Shooting survivor says house torn down without her knowledge

Posted at 7:01 PM, Jun 13, 2016
and last updated 2016-06-13 19:01:36-04

Geneva King always hoped one day she would be able to return to her home on Detroit’s west side.

In November, 1991, King and her boyfriend at the time, Willie Finley, were shot outside the GM plant in Pontiac.

Both survived, but their injuries prevented them from moving back into the Whitcomb Avenue home. Since then, King says a conservator has been overseeing her financial responsibilities. 

King believed the house was being maintained and rented out. Only, it wasn’t. 

The house became an eyesore in the nice neighborhood. According to city officials, city council ordered it be added to the emergency demo list. 

In November, 2015, a contractor tore it down, at tax payer expense. The $11,337.50 bill was paid out of the city of Detroit’s quality of life budget.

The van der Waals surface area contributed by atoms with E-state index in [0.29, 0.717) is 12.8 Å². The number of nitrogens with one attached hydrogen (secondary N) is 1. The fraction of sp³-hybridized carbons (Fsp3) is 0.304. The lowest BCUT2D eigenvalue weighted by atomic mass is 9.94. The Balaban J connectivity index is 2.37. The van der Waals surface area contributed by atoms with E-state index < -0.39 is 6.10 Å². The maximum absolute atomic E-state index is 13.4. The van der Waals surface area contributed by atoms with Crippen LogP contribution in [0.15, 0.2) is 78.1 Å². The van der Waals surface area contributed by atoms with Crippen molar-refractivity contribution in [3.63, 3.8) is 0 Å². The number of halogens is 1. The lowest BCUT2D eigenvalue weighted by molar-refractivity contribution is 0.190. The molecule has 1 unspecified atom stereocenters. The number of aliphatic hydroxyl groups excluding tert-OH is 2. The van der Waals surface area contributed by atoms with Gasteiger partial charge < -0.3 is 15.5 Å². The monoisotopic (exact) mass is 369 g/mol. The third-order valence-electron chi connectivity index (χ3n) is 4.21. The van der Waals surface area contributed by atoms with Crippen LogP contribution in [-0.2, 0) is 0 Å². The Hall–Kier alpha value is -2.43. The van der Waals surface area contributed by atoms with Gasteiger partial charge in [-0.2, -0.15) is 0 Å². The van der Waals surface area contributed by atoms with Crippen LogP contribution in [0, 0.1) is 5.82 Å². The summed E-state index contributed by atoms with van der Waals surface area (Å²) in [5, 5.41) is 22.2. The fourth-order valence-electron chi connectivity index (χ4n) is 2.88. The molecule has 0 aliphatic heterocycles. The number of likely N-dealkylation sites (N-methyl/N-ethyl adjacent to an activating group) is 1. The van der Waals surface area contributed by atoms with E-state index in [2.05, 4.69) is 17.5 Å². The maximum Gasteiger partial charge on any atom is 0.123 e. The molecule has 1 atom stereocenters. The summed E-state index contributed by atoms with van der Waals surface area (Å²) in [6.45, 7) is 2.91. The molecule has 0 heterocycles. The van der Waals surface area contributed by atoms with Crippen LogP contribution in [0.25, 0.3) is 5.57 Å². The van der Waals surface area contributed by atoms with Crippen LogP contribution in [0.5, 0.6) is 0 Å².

According to a city official, blight violations were issued and notices sent to the home went ignored. King says she never received the notices because she never returned to the house following the 1991 shooting. 

King believes attorney Wayne A. Wilson, who she says was appointed her conservator, should have known about the condition of the property and had it repaired. 

King plans on addressing the issue thru the probate court, and has a court date later this month.

7 Action News reached out to Wayne A. Wilson for comment.  He has not returned phone calls, and when we stopped by his Downtown Detroit office, we were told Wilson was on the road and not able to be reached.